Millions of us enjoy warm weather every year by swimming in our backyard pools and relaxing in hot tubs. Tragically though, over 200 young children drown in backyard swimming pools each year.
Levine Law Group has compiled some tips from our friends at the American Red Cross and ISHOF to ensure a safe summer. Secure your pool with appropriate barriers. Completely surround your pool with a 4-feet high fence or barrier with a self-closing, self-latching gate. Place a safety cover on the pool or hot tub when not in use and remove any ladders or steps used for access. Consider installing a pool alarm that goes off if anyone enters the pool.
- Keep children under active supervision at all times. Stay in arm’s reach of young kids. Designate a responsible person to watch the water when people are in the pool—never allow anyone to swim alone. Have young or inexperienced swimmers wear a U.S. Coast Guard-approved life jacket.
- Keep your pool or hot tub water clean and clear. Maintain proper chemical levels, circulation and filtration. Regularly test and adjust the chemical levels to minimize the risk of earaches, rashes or more serious diseases.
- Establish and enforce rules and safe behaviors, such as “no diving,” “stay away from drain covers,” “swim with a buddy” and “walk please.”
- Teach children water safety and swimming skills as early as possible.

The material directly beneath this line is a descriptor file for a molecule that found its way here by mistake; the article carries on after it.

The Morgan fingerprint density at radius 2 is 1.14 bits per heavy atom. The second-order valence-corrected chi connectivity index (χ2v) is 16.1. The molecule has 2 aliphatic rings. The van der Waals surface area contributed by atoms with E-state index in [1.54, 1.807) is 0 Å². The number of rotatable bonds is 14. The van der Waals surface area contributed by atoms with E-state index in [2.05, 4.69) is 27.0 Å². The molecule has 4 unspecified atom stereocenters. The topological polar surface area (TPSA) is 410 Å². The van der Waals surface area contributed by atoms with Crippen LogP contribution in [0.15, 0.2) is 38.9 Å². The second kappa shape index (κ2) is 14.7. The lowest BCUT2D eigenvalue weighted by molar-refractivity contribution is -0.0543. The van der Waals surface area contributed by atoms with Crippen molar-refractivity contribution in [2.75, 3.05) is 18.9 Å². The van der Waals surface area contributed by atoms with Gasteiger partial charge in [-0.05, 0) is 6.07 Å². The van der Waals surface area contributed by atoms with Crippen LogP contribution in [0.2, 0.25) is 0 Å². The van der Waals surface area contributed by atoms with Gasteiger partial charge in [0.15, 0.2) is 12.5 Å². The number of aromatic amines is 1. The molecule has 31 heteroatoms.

- Always brief babysitters on water safety, emphasizing the need for constant supervision.
- Appoint a “designated watcher” to monitor children during social gatherings at or near pools.
- Equip doors and windows that exit to a pool area with alarms.
- Install a poolside phone, preferably a cordless model, with emergency numbers programmed into speed-dial.
- Post CPR instructions and learn the procedures.
- Keep rescue equipment poolside. Don’t wait for the paramedics to arrive because you will lose valuable life-saving seconds. Four to six minutes without oxygen can cause permanent brain damage or death.
- Keep a first aid kit at poolside.
- Install four-sided isolation fencing, at least five feet high, equipped with self-closing and self-latching gates, that completely surrounds the pool and prevents direct access from the house and yard.
- Maintain constant visual contact with children in a pool or pool area. If a child is missing, check the pool first; seconds count in preventing death or disability.
- Don’t use flotation devices as a substitute for supervision. Never allow a young child in a pool without an adult.
- Don’t leave objects such as toys that might attract a child in the pool and pool area.
- Don’t rely on swimming lessons, life preservers, or other equipment to make a child “water safe.”
- Never assume someone else is watching a child in a pool area.
- Don’t think you’ll hear a child who’s in trouble in the water; child drowning is a silent death, with no splashing to alert anyone that the child is in trouble.